Two decades ago today, Ryan White—an Indiana teenager with hemophilia who contracted HIV from a tainted blood-clotting treatment—died at the age of 18, The Indianapolis Star reports. The most important AIDS legislation in the country, the Ryan White Comprehensive AIDS Resources Emergency (CARE) Act, was signed into law later that year and has since helped millions of low-income HIV-positive Americans afford treatment and support.

Following his 1984 AIDS diagnosis, White was barred from Western Middle School near Kokomo, Indiana. His story made national headlines, and his family's ensuing battle with the school system turned White into an unlikely AIDS activist and national celebrity. Some in his community reacted harshly to his now-public HIV status, taunting him and treating him like a pariah.

Ryan told his mother, Jeanne White Ginder, that he understood why people were treating him that way.

“He would say, ‘Mom, they are just trying to protect their own kids like you are trying to protect me,'” White Ginder told the Star.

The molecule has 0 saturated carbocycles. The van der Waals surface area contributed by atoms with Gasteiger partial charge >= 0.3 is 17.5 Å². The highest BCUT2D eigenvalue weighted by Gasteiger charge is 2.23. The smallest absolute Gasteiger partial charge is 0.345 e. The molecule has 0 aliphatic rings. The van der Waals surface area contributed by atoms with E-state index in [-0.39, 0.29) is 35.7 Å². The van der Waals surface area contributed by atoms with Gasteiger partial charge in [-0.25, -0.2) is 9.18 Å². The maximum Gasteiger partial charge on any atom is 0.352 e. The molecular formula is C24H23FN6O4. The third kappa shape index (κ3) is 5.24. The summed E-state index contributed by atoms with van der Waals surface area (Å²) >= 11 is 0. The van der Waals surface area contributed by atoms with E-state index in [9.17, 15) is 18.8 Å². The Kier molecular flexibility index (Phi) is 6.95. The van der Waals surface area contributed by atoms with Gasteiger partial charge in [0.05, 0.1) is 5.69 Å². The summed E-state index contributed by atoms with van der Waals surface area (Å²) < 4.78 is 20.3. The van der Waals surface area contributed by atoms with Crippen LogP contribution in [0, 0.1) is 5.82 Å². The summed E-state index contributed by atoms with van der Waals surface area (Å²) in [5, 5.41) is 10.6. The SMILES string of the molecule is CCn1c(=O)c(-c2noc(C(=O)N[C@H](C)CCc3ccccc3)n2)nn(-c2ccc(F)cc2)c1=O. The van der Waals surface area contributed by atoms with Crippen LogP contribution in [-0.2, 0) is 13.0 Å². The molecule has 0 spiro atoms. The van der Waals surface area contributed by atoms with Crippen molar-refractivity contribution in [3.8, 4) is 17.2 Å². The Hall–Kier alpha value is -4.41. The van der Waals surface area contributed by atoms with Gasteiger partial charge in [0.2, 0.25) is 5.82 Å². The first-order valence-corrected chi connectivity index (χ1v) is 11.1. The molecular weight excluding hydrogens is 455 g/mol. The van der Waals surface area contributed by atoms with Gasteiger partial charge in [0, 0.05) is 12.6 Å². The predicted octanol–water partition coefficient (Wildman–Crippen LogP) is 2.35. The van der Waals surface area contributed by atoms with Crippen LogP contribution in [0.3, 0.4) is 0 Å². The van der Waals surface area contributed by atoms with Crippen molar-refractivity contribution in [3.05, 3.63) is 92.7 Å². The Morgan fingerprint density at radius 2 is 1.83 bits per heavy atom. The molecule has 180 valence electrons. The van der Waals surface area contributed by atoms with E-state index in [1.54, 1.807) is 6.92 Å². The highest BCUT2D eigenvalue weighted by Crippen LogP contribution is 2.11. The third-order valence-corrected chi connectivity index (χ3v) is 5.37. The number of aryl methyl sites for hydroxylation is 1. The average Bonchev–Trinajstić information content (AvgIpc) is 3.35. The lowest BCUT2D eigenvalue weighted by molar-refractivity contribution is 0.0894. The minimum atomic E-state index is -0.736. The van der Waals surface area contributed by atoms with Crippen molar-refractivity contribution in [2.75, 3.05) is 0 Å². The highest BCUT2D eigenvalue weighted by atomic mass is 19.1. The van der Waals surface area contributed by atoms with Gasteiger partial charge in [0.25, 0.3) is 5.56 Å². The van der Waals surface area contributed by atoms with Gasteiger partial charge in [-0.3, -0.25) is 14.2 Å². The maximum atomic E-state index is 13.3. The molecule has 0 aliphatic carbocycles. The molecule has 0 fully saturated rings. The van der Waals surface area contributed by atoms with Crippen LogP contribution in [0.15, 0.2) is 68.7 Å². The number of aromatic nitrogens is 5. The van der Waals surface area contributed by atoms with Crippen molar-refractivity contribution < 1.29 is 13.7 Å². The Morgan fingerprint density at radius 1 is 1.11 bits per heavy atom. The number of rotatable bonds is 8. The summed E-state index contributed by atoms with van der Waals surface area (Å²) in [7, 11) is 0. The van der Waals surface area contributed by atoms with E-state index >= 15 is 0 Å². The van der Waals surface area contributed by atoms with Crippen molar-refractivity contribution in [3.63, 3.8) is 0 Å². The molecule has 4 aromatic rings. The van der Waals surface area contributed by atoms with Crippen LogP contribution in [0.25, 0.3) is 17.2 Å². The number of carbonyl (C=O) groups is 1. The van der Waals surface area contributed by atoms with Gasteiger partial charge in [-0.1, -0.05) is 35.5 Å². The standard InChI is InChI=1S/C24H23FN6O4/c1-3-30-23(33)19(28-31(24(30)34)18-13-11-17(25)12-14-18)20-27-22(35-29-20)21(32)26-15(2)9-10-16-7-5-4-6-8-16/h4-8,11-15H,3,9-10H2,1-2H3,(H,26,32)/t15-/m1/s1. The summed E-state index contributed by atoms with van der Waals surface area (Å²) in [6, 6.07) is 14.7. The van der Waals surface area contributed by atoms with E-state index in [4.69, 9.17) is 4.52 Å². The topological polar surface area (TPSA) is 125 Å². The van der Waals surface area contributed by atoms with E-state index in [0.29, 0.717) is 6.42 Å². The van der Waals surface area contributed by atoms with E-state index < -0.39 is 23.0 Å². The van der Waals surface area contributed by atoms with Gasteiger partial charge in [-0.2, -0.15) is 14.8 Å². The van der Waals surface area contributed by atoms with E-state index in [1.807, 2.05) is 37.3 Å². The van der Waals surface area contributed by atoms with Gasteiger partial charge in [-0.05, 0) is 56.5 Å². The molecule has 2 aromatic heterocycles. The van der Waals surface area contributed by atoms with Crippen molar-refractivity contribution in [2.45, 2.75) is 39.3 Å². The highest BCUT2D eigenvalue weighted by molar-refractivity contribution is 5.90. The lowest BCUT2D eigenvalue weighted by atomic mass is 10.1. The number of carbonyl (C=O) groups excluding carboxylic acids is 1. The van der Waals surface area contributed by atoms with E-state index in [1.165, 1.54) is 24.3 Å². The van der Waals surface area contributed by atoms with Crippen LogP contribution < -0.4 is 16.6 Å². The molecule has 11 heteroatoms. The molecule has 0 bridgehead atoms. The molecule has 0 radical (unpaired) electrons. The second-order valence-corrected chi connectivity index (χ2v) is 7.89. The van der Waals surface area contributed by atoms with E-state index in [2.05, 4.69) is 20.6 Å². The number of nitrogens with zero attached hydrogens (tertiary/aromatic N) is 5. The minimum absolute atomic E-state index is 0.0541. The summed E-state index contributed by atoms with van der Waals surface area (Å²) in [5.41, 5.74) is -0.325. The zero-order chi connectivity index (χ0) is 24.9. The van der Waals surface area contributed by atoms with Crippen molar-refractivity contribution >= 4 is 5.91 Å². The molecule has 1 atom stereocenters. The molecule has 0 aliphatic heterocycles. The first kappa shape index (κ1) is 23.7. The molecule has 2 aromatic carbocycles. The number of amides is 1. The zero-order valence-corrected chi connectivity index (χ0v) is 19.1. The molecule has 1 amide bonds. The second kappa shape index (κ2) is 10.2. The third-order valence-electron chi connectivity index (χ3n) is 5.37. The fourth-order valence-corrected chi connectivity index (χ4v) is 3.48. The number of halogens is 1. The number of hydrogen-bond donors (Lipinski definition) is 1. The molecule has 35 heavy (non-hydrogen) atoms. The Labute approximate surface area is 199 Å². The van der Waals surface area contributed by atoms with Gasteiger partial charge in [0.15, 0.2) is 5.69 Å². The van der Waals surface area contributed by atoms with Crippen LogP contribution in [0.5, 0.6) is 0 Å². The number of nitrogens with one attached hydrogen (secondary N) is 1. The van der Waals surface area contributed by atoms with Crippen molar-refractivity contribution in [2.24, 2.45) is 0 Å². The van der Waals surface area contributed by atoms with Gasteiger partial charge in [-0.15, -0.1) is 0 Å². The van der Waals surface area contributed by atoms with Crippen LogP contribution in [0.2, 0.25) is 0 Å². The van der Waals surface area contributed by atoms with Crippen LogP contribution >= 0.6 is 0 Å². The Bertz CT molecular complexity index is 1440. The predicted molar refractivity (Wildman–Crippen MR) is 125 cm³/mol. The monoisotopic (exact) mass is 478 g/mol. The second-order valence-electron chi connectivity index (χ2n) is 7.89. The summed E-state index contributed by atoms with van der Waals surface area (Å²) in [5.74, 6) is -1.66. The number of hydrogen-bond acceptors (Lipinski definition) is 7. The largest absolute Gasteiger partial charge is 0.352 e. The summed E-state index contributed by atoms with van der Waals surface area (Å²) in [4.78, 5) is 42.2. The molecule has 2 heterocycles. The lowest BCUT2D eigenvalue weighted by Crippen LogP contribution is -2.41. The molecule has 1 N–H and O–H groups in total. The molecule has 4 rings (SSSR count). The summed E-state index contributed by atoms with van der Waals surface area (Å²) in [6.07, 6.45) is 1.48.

White's case was unique because at that time HIV/AIDS was primarily associated with white gay men and intravenous drug users.

“There was a dissonance between what we knew about the disease and what people thought about the disease,” said former Indiana health commissioner Woodrow Myers, MD. “There was so much fear associated with AIDS, and people latched onto that. Ryan came along right at the time this was at its height.”

Myers added that Ryan “just put a face on the craziness.”

Ryan spoke to members of Congress, met then-President Ronald Reagan and traveled the globe to raise HIV/AIDS awareness and share his story, which has since been retold in books, on TV and in movies. Celebrity HIV/AIDS advocates such as Elton John, Elizabeth Taylor and Michael Jackson supported him and his message.

“He had a beautiful attitude and wanted to help others,” said Jill Waibel, one of White's close friends. “We can all learn from that lesson.”

A replica of White's bedroom is on display at The Children's Museum of Indianapolis as part of its permanent exhibit The Power of Children: Making a Difference.